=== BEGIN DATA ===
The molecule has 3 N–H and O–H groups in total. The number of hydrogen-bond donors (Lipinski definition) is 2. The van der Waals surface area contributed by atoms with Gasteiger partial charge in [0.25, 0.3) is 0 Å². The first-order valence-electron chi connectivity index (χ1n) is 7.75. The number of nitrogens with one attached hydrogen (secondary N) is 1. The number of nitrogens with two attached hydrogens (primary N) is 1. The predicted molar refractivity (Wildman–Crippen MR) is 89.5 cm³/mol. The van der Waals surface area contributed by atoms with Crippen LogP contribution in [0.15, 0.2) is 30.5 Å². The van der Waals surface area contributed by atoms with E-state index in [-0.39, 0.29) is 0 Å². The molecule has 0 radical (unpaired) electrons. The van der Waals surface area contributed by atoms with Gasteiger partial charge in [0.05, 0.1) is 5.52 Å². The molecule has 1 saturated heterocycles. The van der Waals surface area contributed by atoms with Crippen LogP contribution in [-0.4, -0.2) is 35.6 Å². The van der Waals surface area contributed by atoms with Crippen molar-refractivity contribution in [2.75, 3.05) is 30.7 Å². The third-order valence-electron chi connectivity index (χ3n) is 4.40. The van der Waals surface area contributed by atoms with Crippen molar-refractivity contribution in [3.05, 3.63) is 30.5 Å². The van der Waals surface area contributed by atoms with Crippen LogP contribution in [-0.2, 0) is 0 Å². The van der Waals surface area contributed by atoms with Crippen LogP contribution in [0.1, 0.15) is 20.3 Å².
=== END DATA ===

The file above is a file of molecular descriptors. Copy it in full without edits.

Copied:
The molecule has 3 N–H and O–H groups in total. The number of hydrogen-bond donors (Lipinski definition) is 2. The van der Waals surface area contributed by atoms with Gasteiger partial charge in [0.25, 0.3) is 0 Å². The first-order valence-electron chi connectivity index (χ1n) is 7.75. The number of nitrogens with one attached hydrogen (secondary N) is 1. The number of nitrogens with two attached hydrogens (primary N) is 1. The predicted molar refractivity (Wildman–Crippen MR) is 89.5 cm³/mol. The van der Waals surface area contributed by atoms with Crippen LogP contribution in [0.15, 0.2) is 30.5 Å². The van der Waals surface area contributed by atoms with E-state index in [-0.39, 0.29) is 0 Å². The molecule has 0 radical (unpaired) electrons. The van der Waals surface area contributed by atoms with Gasteiger partial charge in [0.05, 0.1) is 5.52 Å². The molecule has 1 saturated heterocycles. The van der Waals surface area contributed by atoms with Crippen LogP contribution in [-0.4, -0.2) is 35.6 Å². The van der Waals surface area contributed by atoms with Crippen molar-refractivity contribution in [2.75, 3.05) is 30.7 Å². The third-order valence-electron chi connectivity index (χ3n) is 4.40. The van der Waals surface area contributed by atoms with Crippen molar-refractivity contribution in [3.05, 3.63) is 30.5 Å². The van der Waals surface area contributed by atoms with Crippen LogP contribution in [-0.2, 0) is 0 Å². The van der Waals surface area contributed by atoms with Crippen LogP contribution in [0.1, 0.15) is 20.3 Å².